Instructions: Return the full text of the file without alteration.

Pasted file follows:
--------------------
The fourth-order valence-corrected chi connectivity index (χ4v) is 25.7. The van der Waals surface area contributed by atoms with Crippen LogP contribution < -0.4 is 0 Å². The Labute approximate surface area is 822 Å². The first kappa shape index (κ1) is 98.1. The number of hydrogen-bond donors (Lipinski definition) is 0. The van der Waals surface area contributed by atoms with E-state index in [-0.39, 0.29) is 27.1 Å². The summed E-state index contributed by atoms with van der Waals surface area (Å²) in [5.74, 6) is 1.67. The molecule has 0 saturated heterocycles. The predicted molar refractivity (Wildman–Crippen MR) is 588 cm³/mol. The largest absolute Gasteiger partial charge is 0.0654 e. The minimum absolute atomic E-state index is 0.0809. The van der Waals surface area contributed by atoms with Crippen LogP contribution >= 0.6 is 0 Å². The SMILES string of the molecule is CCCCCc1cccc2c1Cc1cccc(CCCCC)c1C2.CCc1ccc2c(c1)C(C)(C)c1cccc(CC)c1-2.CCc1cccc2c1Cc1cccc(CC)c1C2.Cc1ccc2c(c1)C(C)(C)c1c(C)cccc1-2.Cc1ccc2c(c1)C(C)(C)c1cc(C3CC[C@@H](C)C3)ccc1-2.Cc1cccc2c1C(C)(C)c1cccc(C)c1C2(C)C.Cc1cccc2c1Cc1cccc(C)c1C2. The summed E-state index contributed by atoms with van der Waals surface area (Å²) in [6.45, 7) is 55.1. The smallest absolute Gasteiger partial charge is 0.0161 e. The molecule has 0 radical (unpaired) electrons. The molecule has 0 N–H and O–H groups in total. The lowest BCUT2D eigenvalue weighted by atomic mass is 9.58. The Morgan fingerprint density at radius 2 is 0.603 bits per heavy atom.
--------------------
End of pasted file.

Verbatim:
The fourth-order valence-corrected chi connectivity index (χ4v) is 25.7. The van der Waals surface area contributed by atoms with Crippen LogP contribution < -0.4 is 0 Å². The Labute approximate surface area is 822 Å². The first kappa shape index (κ1) is 98.1. The number of hydrogen-bond donors (Lipinski definition) is 0. The van der Waals surface area contributed by atoms with E-state index in [-0.39, 0.29) is 27.1 Å². The summed E-state index contributed by atoms with van der Waals surface area (Å²) in [5.74, 6) is 1.67. The molecule has 0 saturated heterocycles. The predicted molar refractivity (Wildman–Crippen MR) is 588 cm³/mol. The largest absolute Gasteiger partial charge is 0.0654 e. The minimum absolute atomic E-state index is 0.0809. The van der Waals surface area contributed by atoms with Crippen LogP contribution >= 0.6 is 0 Å². The SMILES string of the molecule is CCCCCc1cccc2c1Cc1cccc(CCCCC)c1C2.CCc1ccc2c(c1)C(C)(C)c1cccc(CC)c1-2.CCc1cccc2c1Cc1cccc(CC)c1C2.Cc1ccc2c(c1)C(C)(C)c1c(C)cccc1-2.Cc1ccc2c(c1)C(C)(C)c1cc(C3CC[C@@H](C)C3)ccc1-2.Cc1cccc2c1C(C)(C)c1cccc(C)c1C2(C)C.Cc1cccc2c1Cc1cccc(C)c1C2. The summed E-state index contributed by atoms with van der Waals surface area (Å²) in [6.45, 7) is 55.1. The smallest absolute Gasteiger partial charge is 0.0161 e. The molecule has 0 radical (unpaired) electrons. The molecule has 0 N–H and O–H groups in total. The lowest BCUT2D eigenvalue weighted by atomic mass is 9.58. The Morgan fingerprint density at radius 2 is 0.603 bits per heavy atom.